Improving new housing estates – making more liveable and sustainable communities
With the Victorian government’s announcement of 17 new Precinct Structure plans and associated new suburbs on the fringes of Melbourne, it appears we are continuing with the low density, inherently less sustainable model of Australian cities. This is a model where people rely on cars and less commonly walk, cycle or catch public transport to daily destinations.
We are presented with the idea of attractive, safe, inclusive communities – which is attractive to most people. And while new developments are improving, there is still more we can do once we have already committed to this city fringe subdivision model, to better improve the these aspects as well as the sustainability and health of residents.
Some of our thoughts on actions that can be undertaken follow:
VICTORIAN PLANNING AUTHORITY (VPA) LEVEL
At the VPA preliminary suburb design phase (during Precinct Structure Plan – PSP preparation):
- Increase average density requirements in PSP’s –
- Higher density improves the viability of public transport. While we have low density suburbs longer connector trips to public transport are required, so it is less attractive to users. Critical patronage numbers are not achieved and the economics of public transport struggle to stack up.
- Increased density helps deliver essential services at a lower cost.
- Higher density puts more people within walking distance of key facilities.
- Identify dedicated bicycle paths in PSPs. Currently dedicated walking/cycling shared paths are not included in all PSPs, rather their location, either on road path or beside a road, is determined by the road cross section classification. Dedicated or Shared paths are a secondary consideration and not necessarily designed to follow the best route or details for walking or cycling outcomes. Paths need to lead to destinations and be relatively direct.
- Locate dedicated bicycle paths in green link strip parks radiating out from activity centres. This would make all activity centres readily accessible by safe and welcoming bicycle routes. These paths will create the most direct route (the hypotenuse of the triangle rather than the other two sides), ie make walking and cycling to the town centre a short cut, make the neighbourhoods more permeable, and create visual interest in neighbourhoods that will make walking and cycling more interesting.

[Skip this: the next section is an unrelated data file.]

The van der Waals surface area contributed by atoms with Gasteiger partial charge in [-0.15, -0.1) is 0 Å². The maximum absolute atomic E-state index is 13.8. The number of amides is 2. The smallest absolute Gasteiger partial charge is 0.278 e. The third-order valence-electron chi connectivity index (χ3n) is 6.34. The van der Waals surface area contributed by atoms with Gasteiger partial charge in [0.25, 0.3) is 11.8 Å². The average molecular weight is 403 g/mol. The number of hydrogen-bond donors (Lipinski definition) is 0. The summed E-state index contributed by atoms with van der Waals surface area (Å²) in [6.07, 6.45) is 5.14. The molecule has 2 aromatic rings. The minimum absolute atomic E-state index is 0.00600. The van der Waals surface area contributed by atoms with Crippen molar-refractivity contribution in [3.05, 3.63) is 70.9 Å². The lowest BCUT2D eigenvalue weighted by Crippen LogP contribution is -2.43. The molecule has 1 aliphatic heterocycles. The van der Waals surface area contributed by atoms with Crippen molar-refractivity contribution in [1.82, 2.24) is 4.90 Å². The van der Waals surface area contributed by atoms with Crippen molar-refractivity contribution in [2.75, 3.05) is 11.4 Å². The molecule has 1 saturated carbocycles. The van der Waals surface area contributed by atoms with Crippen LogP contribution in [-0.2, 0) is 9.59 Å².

Community spaces / Open space design
- Design Green links that radiate out from activity centres to funnel bicycle and pedestrian traffic to these centres.
- Connecting parks by dedicated paths – PSPs usually include a number of large parks with small parks dotted evenly between. Ensure these parks are connected by better cycling and walking shared path facilities – off road paths that create a clear joined network.
- Create activity in public spaces – activity interests humans. We intentionally or un-intentionally meet people and interact when in public spaces, or we sit back and observe, but by being around humans we feel included. Activity draws us out-side to interact more.
- Size public spaces to contain activity – don’t always make public spaces too large so that they feel empty and unloved. Include playgrounds, communal seating, tables, shared paths and other activity options. Higher densities help maintain activity.
- Differentiate park types such as native bush type reserves around creeks, sporting facilities and contained smaller lush green European type parks. Generally the most continuously actively used open spaces are welcoming to all including the young and the aged. These spaces are contained by surrounding residences that can provide passive supervision, include seating, tables and playgrounds, and are most popular when they have lush grass cover and are well shaded.
- Remember streets are the closest public space that we visit each day – design them in such a way to value them as spaces to walk, cycle, converse, play, not just for transport.
- Views – Where available community spaces should be located to take advantage of views.
- Design simple street layouts – to aid recognition and understanding of where you are – enabling navigating into and out of spaces easily. Limit the number of turns from dwellings to accessing main roads. Aim not to exceed three.
- Avoid looping street designs that artificially create greater distances to likely destinations or public transport. Create shortcuts for pedestrians such that distances to public transport does not exceed 800m.
- Limit the length of residential streets to help build community. Think about how many people you know to have a chat to in your street. Probably 4 – 10. The ideal number of dwellings for a street community is approximately 15.
- Maximise use of service lanes and reserve buffers. Service lanes are an opportunity wasted when we don’t connect them for commuting cycling use and comfortable walking paths set back from main roads. Connect service lanes in series so that they form a continuous safe path for pedestrians and cyclists along the length of main roads.
- Ensure no dwellings or buildings turn their backs on roads/public spaces. Occupied buildings provide the important function of passive surveillance of public spaces.